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  3. I have heard of Testament of Youth but not the other book – thanks for the recommendations! My favorite read from last year was Handbook for the Hopeless by Duke Miller and not because I was his “supposed” editor (long story here). It’s a surreal glimpse of the life of an aid worker which considering the current refugee crisis, is very timely.
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  4. Hmm I am now curious about The Paying Guest book. I have read several Christian books but no novels. I really need to find the time. Once my head hits the pillow at night; I am fast asleep. My two young children keep me busy!
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    • Being too tired to read has been part of my problem too, though I can imagine two young children would keep you busy. I don’t have that excuse. Actually Ive been sketching at night when i might have been reading. But I do miss not having read as much. I think we’re just in the mood for different things – so for you this year its been Christian books. Maybe next year you’ll have a little more time for novels too:-)
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  5. Paying Guests sounds especially interesting. My two favorite books of 2015 were Dead Wake and Station Eleven (which might have been from 2014 but I read it this year).

  6. Kathy, I’m going to check at the library for these books – I love books set during the early 1900’s. So much was happening in the world at that time – tragedies and triumphs – both make for interesting reading.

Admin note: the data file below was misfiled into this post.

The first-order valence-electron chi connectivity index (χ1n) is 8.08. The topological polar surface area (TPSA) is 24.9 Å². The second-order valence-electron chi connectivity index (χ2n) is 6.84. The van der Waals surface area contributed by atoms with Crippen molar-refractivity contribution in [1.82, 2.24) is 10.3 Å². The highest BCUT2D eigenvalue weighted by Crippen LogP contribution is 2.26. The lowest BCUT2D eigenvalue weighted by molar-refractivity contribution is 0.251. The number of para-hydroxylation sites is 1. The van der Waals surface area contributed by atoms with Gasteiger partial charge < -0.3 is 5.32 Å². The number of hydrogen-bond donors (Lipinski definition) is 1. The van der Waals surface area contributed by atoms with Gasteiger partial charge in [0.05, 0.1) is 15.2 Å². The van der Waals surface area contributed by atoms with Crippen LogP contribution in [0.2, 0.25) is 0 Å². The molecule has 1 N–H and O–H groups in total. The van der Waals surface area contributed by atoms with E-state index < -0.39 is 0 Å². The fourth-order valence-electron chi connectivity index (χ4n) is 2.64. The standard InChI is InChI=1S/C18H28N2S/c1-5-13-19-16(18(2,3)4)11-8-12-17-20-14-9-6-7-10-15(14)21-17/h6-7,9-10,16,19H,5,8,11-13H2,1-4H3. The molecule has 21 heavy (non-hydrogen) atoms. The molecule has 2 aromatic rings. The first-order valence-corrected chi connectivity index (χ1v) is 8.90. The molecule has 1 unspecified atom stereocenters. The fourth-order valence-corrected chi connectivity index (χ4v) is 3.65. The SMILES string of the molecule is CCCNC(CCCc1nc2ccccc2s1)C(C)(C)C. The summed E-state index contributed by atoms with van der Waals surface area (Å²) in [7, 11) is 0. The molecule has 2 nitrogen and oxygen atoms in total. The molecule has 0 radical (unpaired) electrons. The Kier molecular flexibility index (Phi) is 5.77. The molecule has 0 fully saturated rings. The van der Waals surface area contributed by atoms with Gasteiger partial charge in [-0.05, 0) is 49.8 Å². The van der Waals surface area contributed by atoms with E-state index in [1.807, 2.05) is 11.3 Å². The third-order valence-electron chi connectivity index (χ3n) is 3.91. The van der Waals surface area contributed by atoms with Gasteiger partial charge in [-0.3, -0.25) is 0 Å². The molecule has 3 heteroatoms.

Hope you have a memorable Holiday and the best of all New Years.
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    • Thanks so much Lenie I hope you too have a lovely Holiday season. It really is a fascinating period. Bizarrely, growing up in England, it was little talked about, perhaps because by my early childhood, things were very much overshadowed by WWII. So Ive been enjoying learning about that era on my own. I’d like to know more about it from an American perspective too.
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  7. Loved Paying Guest, although I don’t agree it is her best one yet…Sarah Walters doesn’t seem to put a foot wrong. Fingersmith was a remarkable novel . Not sure what my favourite book of 2015 was…like you I haven’t read as much as I would have likeed this year. I’ve just finished a WWII novel by Georges Simeon that has been out of print for 40+ years. The Train is about the early weeks of the fall of France and a chance love affair. The language is pared down & the emotion all the more intense because of it.

  8. Hi AK no i haven’t read them yet, but I will check them out. Thanks for the recommendations. ?
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  9. Hi Kathy: I haven’t read your recommended books, but appreciate the recommendations. Wishing you all the best for 2016, and a Happy Christmas.

  10. I haven’t read either book, but know your tastes and can trust I would enjoy both of them. Even though I tend not to gravitate toward books set during wars, I tend to like them nonetheless. I still need to read All the Light We Cannot See. This has been a slooowwww year for reading, but I’m aiming to pick up my pace in 2016. I LOVE the three coloring books I ordered too 🙂 See you in 2016.